Liberation of Colombières in 1944 during the Battle of Normandy

Colombières (Calvados)

The cities of Normandy during the 1944 battles

Liberation: June 9th, 1944

Deployed units:

Drapeau américain 115th Infantry Regiment, 29th Infantry Division

Drapeau américain 35th Infantry Division

Drapeau nazi Panzerjäger-Abteilung 352, 352. Infanterie-Division

Drapeau nazi IV/Artillerie-Regiment 352, 352. Infanterie-Division


Before the landing, the Colombières Castle houses the command post of the 2nd company of the Panzerjäger-Abteilung 352 (352. Infanterie-Division).

On the night of June 7 to 8, 1944, German gunners belonging to the 4th battalion of the Artillerie-Regiment 352 (352. Infanterie-Division) fold up to Colombières after crossing the marshes of the valley of the Aure. At the same time, the US 29th Infantry Division is finalizing the initial D-Day targets south of Omaha Beach. The valley of Aure offers the Germans a relative protection, because of the presence of swamps considered difficult to cross. From the village of Longueville overlooking the valley, they set up on June 18 a base of artillery support and now seek to seize the village of Colombières to install a bridgehead south of the swamps. In preparation for the crossing of the valley, Colonel Eugene N. Slappey’s US 115th Infantry Regiment (IR) was reinforced with 50 M29 Weasel snowplanes.

Recognition patrols are conducted by the Americans to define axes of penetration to reach the south of the valley. On June 18, at 5:30 pm, one of them is led by Lieutenant Kermit C. Miller, chief of the 3rd platoon of the E company, 115th IR. Engaged in search of a route, Lieutenant Miller reaches the outskirts of Colombières after a long infiltration. The Germans, who underestimate the danger from the north because of the swamps, are not on their guard. Miller and his men catch three sentinels in their sleep and make them prisoners without a shot. They meet several people on the way who tell them the supposed position of the German command in the village: Miller makes the decision to try his luck, hoping to cause the anticipated installation of a bridgehead south of the Aure Valley.

The Americans encircle the home where the opposing command post would be located and order the occupants to surrender: an exchange of gunfire ensues. Alerted by the noise of the fighting, German motorized reinforcements arrive as and when and are immediately caught by the attackers. Germans seek to escape from the command post: they are shot down seconds later. Taking advantage of the general disorder, amplified by the darkness, Lieutenant Miller’s section manages to repulse his opponents and makes additional prisoners. A total of 19 German soldiers were killed and 3 Americans were wounded. The calm having returned to Colombières, the Americans report by radio to their company of their situation: the staff of the 115th IR does not want to risk to engage its troops in the night, but decides nonetheless to exploit this opportunity in alerting the 3rd battalion to make the crossing. Lieutenant Kermit C. Miller is ordered to break off contact and withdraw to Longueville. He turns back with his men and the German prisoners, abandoning Colombières.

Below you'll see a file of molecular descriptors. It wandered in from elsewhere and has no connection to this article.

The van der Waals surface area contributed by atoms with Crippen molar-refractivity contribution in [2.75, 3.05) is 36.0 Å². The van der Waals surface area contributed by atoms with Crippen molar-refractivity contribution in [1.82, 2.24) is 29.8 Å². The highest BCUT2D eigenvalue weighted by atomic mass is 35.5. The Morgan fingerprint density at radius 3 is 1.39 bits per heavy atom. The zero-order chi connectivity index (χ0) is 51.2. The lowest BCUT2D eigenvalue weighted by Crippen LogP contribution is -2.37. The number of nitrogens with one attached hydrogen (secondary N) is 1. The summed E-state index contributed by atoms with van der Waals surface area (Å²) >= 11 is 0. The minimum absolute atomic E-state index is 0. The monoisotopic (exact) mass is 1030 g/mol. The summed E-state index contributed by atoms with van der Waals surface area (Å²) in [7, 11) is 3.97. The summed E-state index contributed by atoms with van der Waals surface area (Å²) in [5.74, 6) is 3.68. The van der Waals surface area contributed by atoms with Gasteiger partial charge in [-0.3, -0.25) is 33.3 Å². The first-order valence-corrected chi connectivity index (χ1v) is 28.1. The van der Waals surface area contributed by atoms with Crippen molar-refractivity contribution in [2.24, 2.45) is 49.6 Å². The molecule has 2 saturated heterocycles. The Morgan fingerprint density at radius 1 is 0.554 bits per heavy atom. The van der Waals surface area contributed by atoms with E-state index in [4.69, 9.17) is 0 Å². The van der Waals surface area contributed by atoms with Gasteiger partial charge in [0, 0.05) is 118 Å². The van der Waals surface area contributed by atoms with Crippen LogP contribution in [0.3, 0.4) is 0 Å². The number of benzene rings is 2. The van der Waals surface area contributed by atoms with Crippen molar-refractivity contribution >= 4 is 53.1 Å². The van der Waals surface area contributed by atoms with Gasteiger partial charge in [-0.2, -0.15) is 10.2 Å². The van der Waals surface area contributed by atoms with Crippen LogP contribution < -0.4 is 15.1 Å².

At dawn on June 9, 1944, the 3rd battalion of the 115th IR, commanded by Major Victor P. Gillespie, began the slow recognition of the marsh, made particularly difficult by the presence of completely submerged drainage trenches. During the march, American soldiers sink their feet and sometimes their entire leg in black, sticky mud. The sappers lend a hand using DUKW amphibious vehicles and boat decks. The Americans reach Colombières in the early afternoon and recognize the whole area: the village was abandoned by the Germans who left behind the vehicles and bodies of their comrades killed by Miller’s section.

Despite the state of advanced tiredness of the soldiers, the Americans continue their progression towards the south towards La Folie.

Lieutenant Miller and several members of his heroic Patrouille de Colombières are killed in a German ambush in the Carrefour area (today Le Carrefour des Vignes aux Gendres) during the night of 9-10 June. Kermit C. Miller was posthumously awarded the Distinguished Service Cross and is buried in the Colleville-sur-Mer military cemetery.

From July 7 to 9, 1944, the village of Colombières hosts the staff of the 35th Infantry Division (commanded by Major General Paul W. Baade).

Carte de Colombières :

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